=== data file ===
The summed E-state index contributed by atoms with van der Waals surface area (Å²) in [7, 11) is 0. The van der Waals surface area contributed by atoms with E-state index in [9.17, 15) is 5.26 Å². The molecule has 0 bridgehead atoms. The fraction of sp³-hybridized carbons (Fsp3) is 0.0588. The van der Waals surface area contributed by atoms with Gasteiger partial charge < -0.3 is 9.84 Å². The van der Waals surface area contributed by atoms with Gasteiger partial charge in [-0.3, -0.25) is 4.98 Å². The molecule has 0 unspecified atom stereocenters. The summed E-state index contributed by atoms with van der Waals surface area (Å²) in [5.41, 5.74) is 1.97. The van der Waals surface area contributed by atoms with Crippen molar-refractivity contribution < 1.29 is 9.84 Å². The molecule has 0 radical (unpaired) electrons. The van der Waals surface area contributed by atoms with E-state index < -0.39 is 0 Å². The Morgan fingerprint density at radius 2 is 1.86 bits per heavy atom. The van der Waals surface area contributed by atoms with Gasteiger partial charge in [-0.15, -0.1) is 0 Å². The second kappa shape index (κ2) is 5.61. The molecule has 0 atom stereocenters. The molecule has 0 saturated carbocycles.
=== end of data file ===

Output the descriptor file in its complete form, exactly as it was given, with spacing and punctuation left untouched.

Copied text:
The summed E-state index contributed by atoms with van der Waals surface area (Å²) in [7, 11) is 0. The van der Waals surface area contributed by atoms with E-state index in [9.17, 15) is 5.26 Å². The molecule has 0 bridgehead atoms. The fraction of sp³-hybridized carbons (Fsp3) is 0.0588. The van der Waals surface area contributed by atoms with Gasteiger partial charge < -0.3 is 9.84 Å². The van der Waals surface area contributed by atoms with Gasteiger partial charge in [-0.3, -0.25) is 4.98 Å². The molecule has 0 unspecified atom stereocenters. The summed E-state index contributed by atoms with van der Waals surface area (Å²) in [5.41, 5.74) is 1.97. The van der Waals surface area contributed by atoms with Crippen molar-refractivity contribution < 1.29 is 9.84 Å². The molecule has 0 radical (unpaired) electrons. The van der Waals surface area contributed by atoms with E-state index < -0.39 is 0 Å². The Morgan fingerprint density at radius 2 is 1.86 bits per heavy atom. The van der Waals surface area contributed by atoms with Gasteiger partial charge in [-0.15, -0.1) is 0 Å². The second kappa shape index (κ2) is 5.61. The molecule has 0 atom stereocenters. The molecule has 0 saturated carbocycles.